Fire consumes large haystacks in Lakewood

LAKEWOOD – Flames engulfed two large haystacks Tuesday night at a farm on Pleasant Valley Road, keeping fire crews at the site for more than two hours.

At 10 p.m., the Woodstock Fire Rescue District was called to 11820 Pleasant Valley Road in Lakewood. They found two stacks of hay – each about 20 feet high and 20 feet wide – on fire. A house and a barn were between the haystacks, which were about 300 feet apart, said Deputy Chief Terry Menzel.

“The farmer had been piling two large stacks of hay for sale,” he said.

Firefighters stayed until 12:30 a.m. to douse and control the flames. Woodstock fire crews received assistance from the Union and Huntley fire protection districts.

There were no reports of injuries or structure damage.

Back-up crews returned to the site “several times throughout the night and in the morning” to check for flare-ups, Menzel said.

The Woodstock Fire Rescue District, which has a station in Lakewood, provides fire protection to the village of Lakewood under a five-year intergovernmental agreement.

The cause of the fire was undetermined and is not being investigated further, Menzel said. He hinted at the “possibility of spontaneous combustion” because the haystacks appeared to be moist, with a tarp-like material covering them.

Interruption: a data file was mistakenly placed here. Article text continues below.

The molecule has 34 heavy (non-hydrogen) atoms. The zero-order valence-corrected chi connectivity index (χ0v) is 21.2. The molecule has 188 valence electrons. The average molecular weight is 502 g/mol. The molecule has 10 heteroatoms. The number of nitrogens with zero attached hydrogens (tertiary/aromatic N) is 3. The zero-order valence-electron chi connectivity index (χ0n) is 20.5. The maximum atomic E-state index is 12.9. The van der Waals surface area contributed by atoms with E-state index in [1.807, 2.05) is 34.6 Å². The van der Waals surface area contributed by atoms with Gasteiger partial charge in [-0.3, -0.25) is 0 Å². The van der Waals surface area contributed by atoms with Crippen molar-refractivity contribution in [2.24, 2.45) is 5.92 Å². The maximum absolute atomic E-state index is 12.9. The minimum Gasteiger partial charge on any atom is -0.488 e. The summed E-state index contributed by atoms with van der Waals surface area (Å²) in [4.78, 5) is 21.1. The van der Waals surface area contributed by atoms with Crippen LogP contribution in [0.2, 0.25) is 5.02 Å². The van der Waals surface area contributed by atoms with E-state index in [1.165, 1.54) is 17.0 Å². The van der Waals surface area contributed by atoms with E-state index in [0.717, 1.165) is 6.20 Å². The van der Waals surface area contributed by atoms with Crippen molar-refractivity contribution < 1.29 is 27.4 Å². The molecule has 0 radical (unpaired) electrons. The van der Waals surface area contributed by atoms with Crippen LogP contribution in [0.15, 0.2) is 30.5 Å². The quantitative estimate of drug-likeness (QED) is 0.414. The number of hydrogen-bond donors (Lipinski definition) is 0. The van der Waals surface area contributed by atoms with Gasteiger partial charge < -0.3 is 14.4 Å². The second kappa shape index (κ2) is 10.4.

Earlier Tuesday, the National Weather Service issued a heat advisory for the area, which remains in effect throughout the week. Heat indexes could range from 100 to 113 degrees, the weather service reported. The heat index is a measure of how hot it feels when humidity is combined with actual air temperature.

Menzel advised the public to not store wet hay in a small space, such as a shed, and to not cover hay.

“It’s a cause for concern [during these weather conditions],” he said. “If it can’t release the heat, it can self-ignite.”

When the fires were all over early Wednesday, crews had used 22,000 gallons of water, Menzel said.

The fires occurred just hours after restrictions on water use went into effect in Woodstock because of drought conditions. Residents with even-numbered addresses are permitted to use water for outdoor purposes from 6 p.m. to 9 a.m. on even-numbered calendar days, and residents with odd-numbered addresses may do the same on odd-numbered days.

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